Whales finding safer passage
Fewer entanglements with debris, fewer boat strikes have been reported this season
MAALAEA — Not a single whale entanglement has been reported almost four months into whale season in Hawaiian waters.
“It’s mind-boggling. We’ve never gone this long,” said Ed Lyman, large whale entanglement response coordinator with the Hawaiian Islands Humpback Whale National Marine Sanctuary.
Last season, the first confirmed entanglement happened on Dec. 29, 2015. While it’s possible some whales have gotten caught up in stray nets and gear this season, overall the number of incidents has been declining, Lyman said Tuesday as he hung onto a U.S. Coast Guard boat patrolling for whales in distress.
During the 2015-16 season, there were six entanglements. The season before that, there were 13.
Fewer entanglements could be because fewer whales are traveling down south, Lyman said. With warmer conditions from El Nino and the Blob — warmer-than-average waters in the Northern Pacific — it’s possible the food up north hasn’t been as good. Whales have to decide whether it’s worth it to travel 3,000 miles and give birth to a one-ton calf.
They might think, “my fuel tank’s not full. Maybe I’ll skip going to Hawaii this year,” Lyman said.
But while Hawaii has yet to see a whale tangled in debris, Alaska has had two confirmed whale entanglements, which is unusual during this time of year, Lyman said. Entanglements up north are more likely to happen around May or June, when the whales are heading back and more boaters are venturing out into the warmer waters. Alaska hasn’t reported a whale entanglement in January over the past decade, he said.
Boat strikes in Hawaii also appear to be declining. During the 2014-15 season, five whales were impacted by non-incidental boat strikes. The following season, there were just two. There’s been one so far this season.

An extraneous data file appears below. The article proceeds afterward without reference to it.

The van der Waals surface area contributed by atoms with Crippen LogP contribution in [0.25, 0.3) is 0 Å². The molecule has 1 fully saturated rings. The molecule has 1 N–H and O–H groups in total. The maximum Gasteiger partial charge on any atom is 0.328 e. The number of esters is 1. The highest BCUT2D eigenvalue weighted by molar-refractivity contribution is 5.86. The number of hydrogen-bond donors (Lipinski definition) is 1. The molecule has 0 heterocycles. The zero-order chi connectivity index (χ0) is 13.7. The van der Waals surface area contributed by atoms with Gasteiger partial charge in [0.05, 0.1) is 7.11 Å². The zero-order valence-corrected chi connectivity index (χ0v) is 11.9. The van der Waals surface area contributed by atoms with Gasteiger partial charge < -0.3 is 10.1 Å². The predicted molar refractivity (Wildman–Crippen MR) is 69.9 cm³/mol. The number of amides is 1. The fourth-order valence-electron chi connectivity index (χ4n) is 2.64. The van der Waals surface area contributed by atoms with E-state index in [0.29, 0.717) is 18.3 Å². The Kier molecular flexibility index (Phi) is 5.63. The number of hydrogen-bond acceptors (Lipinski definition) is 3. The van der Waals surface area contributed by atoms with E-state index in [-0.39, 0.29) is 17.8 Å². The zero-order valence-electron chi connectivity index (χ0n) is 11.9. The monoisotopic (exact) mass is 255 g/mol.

Overall, things are looking up for the whales. Last September, most species of humpbacks were taken off the federal endangered species list.
“There are still entanglements. There are still boat strikes, but it’s not overtly threatening the population,” Lyman said.
That doesn’t mean federal and state agencies have stopped watching out for the whales. The U.S. Coast Guard, the state Department of Land and Natural Resources and the National Oceanic and Atmospheric Administration do regular checks to look for distressed whales and make sure boats are staying 100 yards away from the animals. It’s part of an interagency effort known as Operation Kohola Guardian. Kohola means whale in Hawaiian.
“Being in the (Maui) triangle the last day and a half, we’ve witnessed the charter vessels and the mariners actually taking really good caution in and around the whales, which is great to see,” said Coast Guard Lt. Ryan Ball, commanding officer of the Oahu-based cutter Galveston Island.
Lyman said that if oceangoers witness a marine mammal in distress, they should call the 24-hour hotline at (888) 256-9840 or hail the Coast Guard at VHF Channel 16. People should not try to help the animals themselves, he said.
* Colleen Uechi can be reached at email@example.com.